June 29-July 5, 2006
Slant : Loose CanonBet a Farm on Mira
In the plane next to me, Mira Kilpatrick cranes to see a small patch of green tucked alongside the tanks. It's a tiny farm, less than three-quarters of an acre. Kilpatrick has spent the last couple of summers at the Somerton Tank Farm as an apprentice farmer, planting seeds, pulling weeds and plucking bugs. No pesticides, no chemicals, 100 varieties of crops are groomed almost entirely by hand.
Kilpatrick loves it, and she says she's ready to strike out on her own. She wants to make a living as a professional urban farmer, and she's looking for usable land somewhere in the city. She scans the land below for some arable patch hidden among rows of homes that extend to the horizon. So far, she's had no luck, but she hasn't given up yet.
The Somerton Tank Farm below us is located on Philadelphia Water Department (PWD) land. This isn't a hobby garden. The project is sponsored by PWD's Department of Economic Development: It's got to be profitable, and it is.
Kilpatrick's mentors are Nicole and Steve Shelly. Their farm is winning praise nationally, featured recently in the prestigious "New Farm" newsletter and in the PBS book Edens Lost and Found: How Ordinary Citizens Are Restoring Our Great Cities.
PWD has started bringing eco-tourists and VIPs to visit their model farm. But getting politicos to buy into the program means producing more than bushels of pretty veggies. PWD is looking for hard numbers to trace how the benefits of locally grown food will cascade into the community. So the Institute for Innovations in Local Farminga Philadelphia-based nonprofit that's partnered with the water departmenthas just commissioned an analysis to quantify the results.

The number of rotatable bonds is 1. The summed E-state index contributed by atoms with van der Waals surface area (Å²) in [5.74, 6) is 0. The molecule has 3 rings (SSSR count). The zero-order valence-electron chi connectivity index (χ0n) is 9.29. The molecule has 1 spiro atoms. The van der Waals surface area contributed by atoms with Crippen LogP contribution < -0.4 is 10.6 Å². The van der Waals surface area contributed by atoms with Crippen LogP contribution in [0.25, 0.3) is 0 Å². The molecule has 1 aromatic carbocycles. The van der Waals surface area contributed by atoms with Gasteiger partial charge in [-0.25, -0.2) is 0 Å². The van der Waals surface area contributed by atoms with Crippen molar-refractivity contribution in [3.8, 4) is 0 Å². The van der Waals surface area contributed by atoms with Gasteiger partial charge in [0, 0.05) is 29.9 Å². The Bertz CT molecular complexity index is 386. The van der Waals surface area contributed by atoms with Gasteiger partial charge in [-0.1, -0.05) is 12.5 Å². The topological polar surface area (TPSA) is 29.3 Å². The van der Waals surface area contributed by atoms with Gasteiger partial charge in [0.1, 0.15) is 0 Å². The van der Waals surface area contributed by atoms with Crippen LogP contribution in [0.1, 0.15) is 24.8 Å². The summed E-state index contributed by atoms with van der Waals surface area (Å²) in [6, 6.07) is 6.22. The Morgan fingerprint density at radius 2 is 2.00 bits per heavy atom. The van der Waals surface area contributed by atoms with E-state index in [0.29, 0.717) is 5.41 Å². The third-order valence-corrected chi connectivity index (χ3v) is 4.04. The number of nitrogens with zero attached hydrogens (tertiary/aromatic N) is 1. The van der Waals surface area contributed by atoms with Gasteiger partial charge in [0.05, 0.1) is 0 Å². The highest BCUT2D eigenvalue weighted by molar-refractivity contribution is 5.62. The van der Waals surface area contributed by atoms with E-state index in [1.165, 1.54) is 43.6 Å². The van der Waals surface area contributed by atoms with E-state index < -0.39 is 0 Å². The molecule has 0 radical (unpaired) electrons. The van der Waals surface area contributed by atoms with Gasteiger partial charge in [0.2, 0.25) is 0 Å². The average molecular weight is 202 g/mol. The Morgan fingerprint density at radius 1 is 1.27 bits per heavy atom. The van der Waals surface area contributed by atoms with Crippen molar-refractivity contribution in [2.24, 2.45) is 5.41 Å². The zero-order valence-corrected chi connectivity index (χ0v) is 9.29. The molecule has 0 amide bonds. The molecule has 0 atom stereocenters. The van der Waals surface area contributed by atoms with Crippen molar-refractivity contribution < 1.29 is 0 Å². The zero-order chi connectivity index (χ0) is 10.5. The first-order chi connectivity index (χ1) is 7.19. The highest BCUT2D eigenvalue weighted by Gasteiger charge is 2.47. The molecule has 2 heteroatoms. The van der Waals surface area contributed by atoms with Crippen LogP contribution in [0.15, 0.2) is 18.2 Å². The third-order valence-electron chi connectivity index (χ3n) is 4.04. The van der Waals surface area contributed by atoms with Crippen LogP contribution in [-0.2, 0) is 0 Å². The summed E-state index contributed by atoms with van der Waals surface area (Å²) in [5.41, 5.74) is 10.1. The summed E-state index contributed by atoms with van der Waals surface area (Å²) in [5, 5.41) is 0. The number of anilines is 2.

Meanwhile, the numbers the Shellys are getting are growing: from $26,000 to $38,000 to $52,000 last year, and climbing still.
Fifty grand a year isn't living large. But for the Shellys, it's all-they-can-eatand they probably eat better than almost anyone. Besides, Steve would rather push a tiller than jockey a mouse.
The institute hopes to spawn a new generation of professional, college-educated urban farmers to follow their example. And Kilpatrickin her late 20s, with a degree in biology from Smith, living in Center Cityfits that profile perfectly.
Kilpatrick is ready to go to the head of the elusive "creative class"the young professionals who bring innovation and life to the city. Unfortunately, the bulk of Philly's creative class get their education here, but then take their talents elsewhere.
I fear the same fate for Kilpatrick. If she can't find public land in the city to farm, she says, she will leave.
There's plenty of demand for local, sustainably grown produce, say the Shellys. The farm sells through a buying club, which is now closed to new members. They also go to farmers' markets in Rittenhouse Square, South Street and South Philly.
At the South Philly location recently, older residents and new arrivals swapped recipes with the three farmers. They snapped up salads of ruby amaranth and iridescent Swiss chard. There were piles of purple-tipped onions, Italian and Japan-ese basils, and baby fennels with lacy fronds. Little bags of zucchini blossoms moved quickly: Picked this morning, the bright orange flowers will be filled and batter-fried tonight.
This is real artisanal food, too delicate to survive a trip through a supermarket. And way cheaper than Whole Foods.
The Shellys are ready to graduate Kilpatrick. She's ready to run a farm of her own. But though the water department has some 100 acres of potential land, Kilpatrick has yet to get an offer. I've asked, and I can't find out why. Except for the whispered excuse that bureaucrats fear potential terrorism.
Like she's gonna dump tofu in the water supply?
C'mon. Get real. This is a model that works. It's time to bet a farm on Mira.